ASPCA Urges the U.S. Sentencing Commission to #GetTough on Dog FightingNew campaign and online video encourage the public to support stronger federal animal fighting sentencing guidelines
NEW YORK— Following today’s commendable decision by the U.S. Sentencing Commission (USSC) to consider revising the federal sentencing guidelines for animal fighting, the ASPCA® (The American Society for the Prevention of Cruelty to Animals®) is launching a campaign -- including a compelling new video -- urging the public to actively support stronger sentencing guidelines.
The current sentencing guidelines do not reflect the maximum penalty allowed under federal law, which can discourage federal prosecutors from pursuing animal fighting charges that may only yield a sentence as paltry as six months in jail.
“The current guidelines for dog fighting are woefully inadequate, and don’t come close to matching the heightened seriousness with which Congress, law enforcement, and the public view this barbaric activity,” said Matt Bershadker, ASPCA President & CEO. “By proposing to amend the animal fighting guidelines, the U.S. Sentencing Commission moves us one step closer to giving judges the tools they need to punish these criminals more appropriately, as well as to deter potential criminals.”
In 2008, Congress acknowledged the depravity of dog fighting by increasing the maximum penalty for participating in animal fighting from 3 to 5 years. They again strengthened animal fighting statutes a few years later when they made attending an animal fight a federal offense and added additional penalties for bringing a child. However, federal sentencing guidelines have not been updated to include these increased penalties, creating a discrepancy between what is allowed under federal law and what is expressed in sentencing guidelines. As a result, convicted dog fighters are receiving unacceptably weak sentences.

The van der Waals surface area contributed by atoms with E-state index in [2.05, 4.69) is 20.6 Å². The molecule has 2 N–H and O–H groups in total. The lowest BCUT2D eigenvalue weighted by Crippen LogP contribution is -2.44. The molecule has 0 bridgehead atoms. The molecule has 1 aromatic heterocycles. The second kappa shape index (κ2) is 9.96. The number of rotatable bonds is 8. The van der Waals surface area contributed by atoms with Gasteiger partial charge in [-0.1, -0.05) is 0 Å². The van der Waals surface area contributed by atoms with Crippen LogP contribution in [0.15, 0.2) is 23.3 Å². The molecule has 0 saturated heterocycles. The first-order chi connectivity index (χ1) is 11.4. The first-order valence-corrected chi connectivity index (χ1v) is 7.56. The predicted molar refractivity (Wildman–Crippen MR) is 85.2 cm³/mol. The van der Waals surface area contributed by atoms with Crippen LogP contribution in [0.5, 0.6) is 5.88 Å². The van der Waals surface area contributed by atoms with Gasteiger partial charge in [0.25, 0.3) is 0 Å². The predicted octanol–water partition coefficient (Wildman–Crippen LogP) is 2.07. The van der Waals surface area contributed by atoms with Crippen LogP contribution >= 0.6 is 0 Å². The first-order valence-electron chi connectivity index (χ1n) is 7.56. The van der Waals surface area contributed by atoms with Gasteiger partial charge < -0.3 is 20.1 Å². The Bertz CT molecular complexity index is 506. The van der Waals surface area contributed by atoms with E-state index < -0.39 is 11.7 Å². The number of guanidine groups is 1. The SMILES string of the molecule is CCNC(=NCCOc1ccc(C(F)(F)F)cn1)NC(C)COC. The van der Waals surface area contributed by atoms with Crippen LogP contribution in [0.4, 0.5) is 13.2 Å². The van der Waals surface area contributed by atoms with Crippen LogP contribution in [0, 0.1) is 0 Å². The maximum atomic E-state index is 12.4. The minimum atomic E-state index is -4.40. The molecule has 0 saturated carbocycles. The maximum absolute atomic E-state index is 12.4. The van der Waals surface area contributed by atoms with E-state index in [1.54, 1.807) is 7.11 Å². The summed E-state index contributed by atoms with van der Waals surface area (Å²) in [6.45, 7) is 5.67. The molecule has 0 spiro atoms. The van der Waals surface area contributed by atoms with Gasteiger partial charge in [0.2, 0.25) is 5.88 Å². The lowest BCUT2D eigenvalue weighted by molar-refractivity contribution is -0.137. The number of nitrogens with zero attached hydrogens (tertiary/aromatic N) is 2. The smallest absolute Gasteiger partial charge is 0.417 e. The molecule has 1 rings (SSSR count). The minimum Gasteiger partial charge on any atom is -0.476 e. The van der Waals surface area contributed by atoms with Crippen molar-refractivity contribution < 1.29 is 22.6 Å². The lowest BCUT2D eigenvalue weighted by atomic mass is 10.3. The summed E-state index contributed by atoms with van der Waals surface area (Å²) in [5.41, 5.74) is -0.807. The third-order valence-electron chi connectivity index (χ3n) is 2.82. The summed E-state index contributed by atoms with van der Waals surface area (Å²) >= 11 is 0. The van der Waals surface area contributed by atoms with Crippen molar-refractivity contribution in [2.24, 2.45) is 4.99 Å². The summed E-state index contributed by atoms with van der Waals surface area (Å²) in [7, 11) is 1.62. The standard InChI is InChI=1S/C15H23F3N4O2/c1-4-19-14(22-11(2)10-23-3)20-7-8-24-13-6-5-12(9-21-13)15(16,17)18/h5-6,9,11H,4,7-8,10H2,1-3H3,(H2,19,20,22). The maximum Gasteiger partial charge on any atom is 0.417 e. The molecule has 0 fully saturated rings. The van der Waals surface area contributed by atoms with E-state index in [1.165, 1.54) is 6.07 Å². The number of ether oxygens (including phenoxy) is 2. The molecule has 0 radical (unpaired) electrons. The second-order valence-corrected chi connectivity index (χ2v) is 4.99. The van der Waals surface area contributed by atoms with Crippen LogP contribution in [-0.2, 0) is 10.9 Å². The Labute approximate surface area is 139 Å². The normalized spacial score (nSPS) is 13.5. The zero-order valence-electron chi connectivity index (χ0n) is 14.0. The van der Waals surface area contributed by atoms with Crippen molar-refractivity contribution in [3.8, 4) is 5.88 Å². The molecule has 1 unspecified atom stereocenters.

To help raise awareness about the need for stronger sentences, the ASPCA has released a video as part of their #GetTough campaign to crack down on animal fighting. Featuring interviews with the public, the video reveals the surprise and disappointment of average Americans once they become aware of the terrible disparity between horrific animal crimes and their inadequate penalties.
“This video clearly illustrates the strong public sentiment that dog fighting is a vicious blood sport that should be prosecuted to the fullest extent of the law,” said Nancy Perry, senior vice president of ASPCA Government Relations. “Congress already spoke up on behalf of animals when they strengthened the federal laws on animal fighting, and we hope the U.S. Sentencing Commission will follow their lead.”
Dog fighting is a felony in all 50 states and the District of Columbia. Although illegal everywhere in the U.S., dog fighting still occurs in every part of the country and in every type of community. For more information on the ASPCA’s #GetTough campaign and their work to end dog fighting, please visit aspca.org/GetTough.